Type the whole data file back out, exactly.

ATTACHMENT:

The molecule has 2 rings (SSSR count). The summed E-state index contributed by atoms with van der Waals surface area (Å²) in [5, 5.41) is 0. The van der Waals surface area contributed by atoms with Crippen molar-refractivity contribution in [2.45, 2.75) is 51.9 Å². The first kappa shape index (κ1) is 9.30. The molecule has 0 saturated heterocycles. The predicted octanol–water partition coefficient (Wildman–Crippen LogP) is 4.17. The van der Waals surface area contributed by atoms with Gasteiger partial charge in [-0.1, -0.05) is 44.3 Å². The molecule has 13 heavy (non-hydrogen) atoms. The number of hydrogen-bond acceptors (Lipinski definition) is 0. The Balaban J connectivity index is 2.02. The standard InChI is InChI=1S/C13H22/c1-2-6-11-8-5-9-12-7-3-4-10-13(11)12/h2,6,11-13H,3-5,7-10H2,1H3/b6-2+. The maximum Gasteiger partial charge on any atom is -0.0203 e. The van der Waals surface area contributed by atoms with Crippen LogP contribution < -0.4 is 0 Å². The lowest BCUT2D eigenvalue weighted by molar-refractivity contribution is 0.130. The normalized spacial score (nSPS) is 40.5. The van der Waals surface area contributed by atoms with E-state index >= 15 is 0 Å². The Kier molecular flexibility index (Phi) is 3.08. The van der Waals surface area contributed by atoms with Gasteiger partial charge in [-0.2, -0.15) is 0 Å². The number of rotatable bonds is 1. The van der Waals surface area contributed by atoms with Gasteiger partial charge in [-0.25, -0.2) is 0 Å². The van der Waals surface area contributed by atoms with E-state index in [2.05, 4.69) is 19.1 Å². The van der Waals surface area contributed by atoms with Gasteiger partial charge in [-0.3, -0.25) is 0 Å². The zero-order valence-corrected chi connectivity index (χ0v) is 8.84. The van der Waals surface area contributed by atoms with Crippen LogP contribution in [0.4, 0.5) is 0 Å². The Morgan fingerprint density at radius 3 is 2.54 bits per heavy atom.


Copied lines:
The molecule has 2 rings (SSSR count). The summed E-state index contributed by atoms with van der Waals surface area (Å²) in [5, 5.41) is 0. The van der Waals surface area contributed by atoms with Crippen molar-refractivity contribution in [2.45, 2.75) is 51.9 Å². The first kappa shape index (κ1) is 9.30. The molecule has 0 saturated heterocycles. The predicted octanol–water partition coefficient (Wildman–Crippen LogP) is 4.17. The van der Waals surface area contributed by atoms with Gasteiger partial charge in [-0.1, -0.05) is 44.3 Å². The molecule has 13 heavy (non-hydrogen) atoms. The number of hydrogen-bond acceptors (Lipinski definition) is 0. The Balaban J connectivity index is 2.02. The standard InChI is InChI=1S/C13H22/c1-2-6-11-8-5-9-12-7-3-4-10-13(11)12/h2,6,11-13H,3-5,7-10H2,1H3/b6-2+. The maximum Gasteiger partial charge on any atom is -0.0203 e. The van der Waals surface area contributed by atoms with Crippen LogP contribution < -0.4 is 0 Å². The lowest BCUT2D eigenvalue weighted by molar-refractivity contribution is 0.130. The normalized spacial score (nSPS) is 40.5. The van der Waals surface area contributed by atoms with E-state index >= 15 is 0 Å². The Kier molecular flexibility index (Phi) is 3.08. The van der Waals surface area contributed by atoms with Gasteiger partial charge in [-0.2, -0.15) is 0 Å². The number of rotatable bonds is 1. The van der Waals surface area contributed by atoms with Gasteiger partial charge in [-0.25, -0.2) is 0 Å². The van der Waals surface area contributed by atoms with E-state index in [2.05, 4.69) is 19.1 Å². The van der Waals surface area contributed by atoms with Gasteiger partial charge in [-0.3, -0.25) is 0 Å². The zero-order valence-corrected chi connectivity index (χ0v) is 8.84. The van der Waals surface area contributed by atoms with Crippen LogP contribution in [0.4, 0.5) is 0 Å². The Morgan fingerprint density at radius 3 is 2.54 bits per heavy atom.